Dr. Rachel Somerville Rutgers University The Galactic Ecosystem: connecting internal structure with formation history It has long been known that galaxies' internal structure is connected with their star formation activity in the nearby universe. Recent surveys have allowed us to study these correlations out to very large distances, allowing us for the first time to quantify these relationships over a significant span of cosmic time for statistically robust samples of objects. It has been known for several years that galaxies are growing in mass and radius, experiencing morphological transformation, and "downsizing" their star formation activity over cosmic time. Now, new observations are painting a picture in which the internal structure of galaxies (size and morphology) is intimately linked with their star formation activity and formation history. There are hints that the co-evolution of supermassive black holes with their host galaxies may be the driving force behind these correlations, but this remains controversial. While cosmological simulations set within the hierarchical formation scenario of Cold Dark Matter currently offer a plausible story for interpreting these observations, many puzzles remain. I will review recent insights gleaned from deep multi-wavelength surveys and state-of-the-art theoretical models and simulations, as well as highlight the open questions and challenges for the future.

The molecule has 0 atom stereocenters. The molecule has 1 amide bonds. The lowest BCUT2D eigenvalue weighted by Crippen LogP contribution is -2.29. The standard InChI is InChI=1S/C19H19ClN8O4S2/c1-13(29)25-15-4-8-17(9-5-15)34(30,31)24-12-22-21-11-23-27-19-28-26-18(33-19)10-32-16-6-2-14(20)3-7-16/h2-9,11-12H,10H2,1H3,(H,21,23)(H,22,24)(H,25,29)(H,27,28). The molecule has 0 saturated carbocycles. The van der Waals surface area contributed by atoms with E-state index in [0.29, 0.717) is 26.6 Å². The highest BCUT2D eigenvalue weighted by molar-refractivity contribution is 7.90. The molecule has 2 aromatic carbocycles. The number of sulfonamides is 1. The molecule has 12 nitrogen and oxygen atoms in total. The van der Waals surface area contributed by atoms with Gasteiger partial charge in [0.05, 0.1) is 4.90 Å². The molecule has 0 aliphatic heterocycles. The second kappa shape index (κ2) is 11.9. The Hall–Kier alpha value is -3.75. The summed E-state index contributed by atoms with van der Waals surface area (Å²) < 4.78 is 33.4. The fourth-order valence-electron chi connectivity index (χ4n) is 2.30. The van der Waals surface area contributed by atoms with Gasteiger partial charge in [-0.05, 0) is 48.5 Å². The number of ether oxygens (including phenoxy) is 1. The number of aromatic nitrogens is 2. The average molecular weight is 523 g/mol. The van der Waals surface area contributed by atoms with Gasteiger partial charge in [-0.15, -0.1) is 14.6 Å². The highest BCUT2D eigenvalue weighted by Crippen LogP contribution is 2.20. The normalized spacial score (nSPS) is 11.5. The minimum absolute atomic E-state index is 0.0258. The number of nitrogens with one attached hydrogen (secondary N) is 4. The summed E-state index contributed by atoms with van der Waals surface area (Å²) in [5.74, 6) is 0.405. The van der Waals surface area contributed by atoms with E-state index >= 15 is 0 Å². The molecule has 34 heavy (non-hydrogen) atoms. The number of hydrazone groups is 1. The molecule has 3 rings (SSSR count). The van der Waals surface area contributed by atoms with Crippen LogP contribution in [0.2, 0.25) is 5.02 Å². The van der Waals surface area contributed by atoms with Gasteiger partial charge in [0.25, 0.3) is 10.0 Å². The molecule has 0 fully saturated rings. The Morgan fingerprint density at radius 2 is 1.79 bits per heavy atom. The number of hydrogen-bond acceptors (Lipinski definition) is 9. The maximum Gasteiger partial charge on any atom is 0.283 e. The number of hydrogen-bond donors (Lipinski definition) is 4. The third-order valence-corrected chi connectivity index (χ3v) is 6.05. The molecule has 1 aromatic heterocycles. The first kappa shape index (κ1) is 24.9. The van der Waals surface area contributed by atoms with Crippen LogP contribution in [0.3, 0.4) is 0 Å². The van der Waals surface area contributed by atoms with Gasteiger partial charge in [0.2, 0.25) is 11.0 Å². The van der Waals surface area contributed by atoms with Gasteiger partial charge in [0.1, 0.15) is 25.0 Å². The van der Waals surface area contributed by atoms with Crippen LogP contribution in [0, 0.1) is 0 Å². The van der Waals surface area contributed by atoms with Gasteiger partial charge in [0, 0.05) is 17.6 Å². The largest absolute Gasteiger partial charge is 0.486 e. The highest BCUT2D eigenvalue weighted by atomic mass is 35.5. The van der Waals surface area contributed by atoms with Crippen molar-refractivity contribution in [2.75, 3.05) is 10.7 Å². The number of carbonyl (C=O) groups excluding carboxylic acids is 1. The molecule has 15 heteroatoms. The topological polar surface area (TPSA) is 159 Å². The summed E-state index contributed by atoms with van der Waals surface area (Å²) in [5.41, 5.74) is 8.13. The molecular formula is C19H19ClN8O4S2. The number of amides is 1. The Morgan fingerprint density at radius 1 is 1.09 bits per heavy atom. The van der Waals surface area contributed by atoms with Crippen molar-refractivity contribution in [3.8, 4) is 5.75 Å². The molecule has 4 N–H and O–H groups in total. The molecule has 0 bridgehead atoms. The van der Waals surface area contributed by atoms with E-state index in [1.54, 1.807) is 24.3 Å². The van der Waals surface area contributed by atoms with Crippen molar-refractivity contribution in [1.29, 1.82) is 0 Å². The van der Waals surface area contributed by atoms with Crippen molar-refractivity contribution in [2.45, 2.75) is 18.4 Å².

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                • Emil Martinec

                  31:56

                  from UK College of Arts & Sciences Added 13 0 0

                  Emil Martinec presenting at Great Lakes String 2013